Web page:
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Wednesday, 6 December 2017

Short Story - Homecoming

These days most people who follow my work probably know me as a producer of D&D content over at Loot The Room, but for a long time I was exclusively a fiction writer. I never had any commercial success, but it was something I loved doing and something I think I was getting pretty good at before I stopped.

Years ago I had a short-lived project where I offered to write short stories for people - a story about whatever you wanted, published in a chapbook with a print run of two (one for you, and one for me). I did a couple of them, and I was pretty happy with the stories that I wrote. Then I went to university to study Creative Writing, and pretty much stopped writing fiction.

I've been feeling the urge to get back to fiction recently, so I started going back through my old work to see if I was ever as good as I felt like I was. I wasn't - are we ever? - but I'm still happy with a few of the stories I wrote back then. They're not perfect, and I know I can do better now, but that's a good thing. It means I've grown as a writer.

I think it's a shame that a lot of this stuff never really got read by anyone. I'm not about to start submitting 5-year-old stories to magazines, though, so I figured I'd share some of that work here for anybody who wants to read some of my old work.

The story that follows was the first chapbook that I produced, for a lady called Michelle who was the first person to ever tell me she was a fan of my writing. We've lost touch these days, but I'm still incredibly grateful to her both for her words of support and for being the first person to pay me for a story. In reading it back, there's a lot I like about it, but also a lot I know I'd do differently now. For one thing, it's more of a vignette than an actual story. Still, I enjoyed reading it again after all these years, and I hope you will too.

(I wanted to post the cover for this chapbook along with the story, but I've lost the file somewhere along the way. So, here's a picture of the book instead. If you'd rather not read this in a blog post, you can grab a free PDF of it here.)


by Chris Bissette

"I think it's perfect," Rachel said. They had been driving for maybe an hour, slowly leaving the city behind and passing in to sprawling country and gradually narrowing roads. "I really hope you like it."
"I grew up around here," he had said, and as they passed further into the village he couldn't help but place a memory of his childish self on every street corner. He hadn't been back for nearly fifteen years, since Sarah vanished. It felt wrong to be here with Rachel somehow, though he couldn't place exactly why that was.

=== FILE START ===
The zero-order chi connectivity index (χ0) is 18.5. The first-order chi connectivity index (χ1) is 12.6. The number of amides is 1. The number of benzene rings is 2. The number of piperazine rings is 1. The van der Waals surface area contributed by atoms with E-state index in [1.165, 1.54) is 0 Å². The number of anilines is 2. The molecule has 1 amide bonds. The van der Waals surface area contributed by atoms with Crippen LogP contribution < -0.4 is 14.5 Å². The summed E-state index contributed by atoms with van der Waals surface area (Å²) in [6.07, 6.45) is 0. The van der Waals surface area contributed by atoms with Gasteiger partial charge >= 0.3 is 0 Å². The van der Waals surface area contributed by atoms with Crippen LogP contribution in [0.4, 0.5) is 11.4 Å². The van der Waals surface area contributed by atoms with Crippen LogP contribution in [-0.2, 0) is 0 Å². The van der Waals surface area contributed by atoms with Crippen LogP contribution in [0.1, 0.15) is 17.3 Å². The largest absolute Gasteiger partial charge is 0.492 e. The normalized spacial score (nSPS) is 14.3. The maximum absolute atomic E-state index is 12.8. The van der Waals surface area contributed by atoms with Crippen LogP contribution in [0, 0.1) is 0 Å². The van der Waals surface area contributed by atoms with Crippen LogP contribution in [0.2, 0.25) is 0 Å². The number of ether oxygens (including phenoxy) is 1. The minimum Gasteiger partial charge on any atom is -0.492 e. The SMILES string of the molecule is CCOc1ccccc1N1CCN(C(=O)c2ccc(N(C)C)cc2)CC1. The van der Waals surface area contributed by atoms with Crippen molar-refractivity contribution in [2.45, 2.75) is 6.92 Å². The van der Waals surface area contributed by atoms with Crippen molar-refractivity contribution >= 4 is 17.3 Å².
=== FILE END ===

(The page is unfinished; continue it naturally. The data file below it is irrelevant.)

"I know," Rachel had said. She threw him a quick look, then, only taking her eyes off the road for a split second, but it was enough. She was wary, not sure how he was going to react to being back. That was fair. Whenever they talked about their separate childhoods he was always quick to change the subject or happy to sit and listen to her reminisce, giving away very little about his own past. One day, he knew, he would tell her about Sarah. He just didn't know when.
They passed the row of shops where he had worked his first job, delivering newspapers in the mornings and working behind the counter on a Saturday afternoon, far too young to be selling booze and tobacco but doing it anyway. Then around the corner, past the small C of E school where he had spent his summers, never attending as a student but wasting long afternoons playing football on the fields or skateboarding on the playground, occasionally climbing up on to the roof with his friends to smoke a crafty cigarette out of sight of any adults.
"This is weird," he muttered. Rachel threw him another one of those looks, but didn't say anything.
The car crested the small hill – there was the corner where Sean had broken his arm falling off his bike, the best part of two decades ago – and as they pulled up on the drive Stephen's stomach lurched.
"We’re here," Rachel announced, her voice cheerful but noticeably strained. "What do you think?"
The house had changed, though not much. The long garage had been converted into another room, a smart bay window replacing the rusted metal door. His father had put up a wall behind that years ago, had turned the garage into an office lined with bowing bookcases. It had been freezing in winter but Stephen had never minded, clambering over the piles of boxed-up books that wouldn't fit on the shelves to dig around for something to read. It was here that he had discovered his favourite authors, science fiction writers whose books were no longer in print, their names lost to the faded front covers of back issues of Asimov's and Analogue.  Now it was a dining room, judging by the glimpses he could get through the blinds. Centrally heated, devoid of books and soul.
"It's nice," he said, climbing out of the car. A gate had been put up across the path into the side garden, high fences running along the edge of the pavement that followed the road down one side of the house to where it ended in a cul-de-sac. When he was a child there had been plans to build more houses there, and in the fields at the back, but they had never come to fruition. This house was still the last one on the street. He could see the tip of the cherry blossom tree he had loved as a child poking up over the top of the fence. That was still here, at least. That was good.
"It'll be quiet," Rachel said. "No traffic going past." She touched a hand to her stomach, briefly. "Safe to play in the street."
"Yeah, very," he said. He remembered summers having water fights out on the tarmac, the ground too hot to stand still on in bare feet, coming running back into the house with melted tar drying between his toes. "I bet the ice cream van doesn't come this far down the road."
Another strange look from Rachel, and she opened her mouth to say something – he didn't know what. The front door of the house opened and they found themselves looking at a small blonde woman wearing a too-big trouser suit and clutching a clip board.
"You found it OK, then," she said, flashing a toothy smile. Rachel nodded and held out her hand, started to make introductions. Stephen went through the motions, the woman's name slipping through his head without making any impression.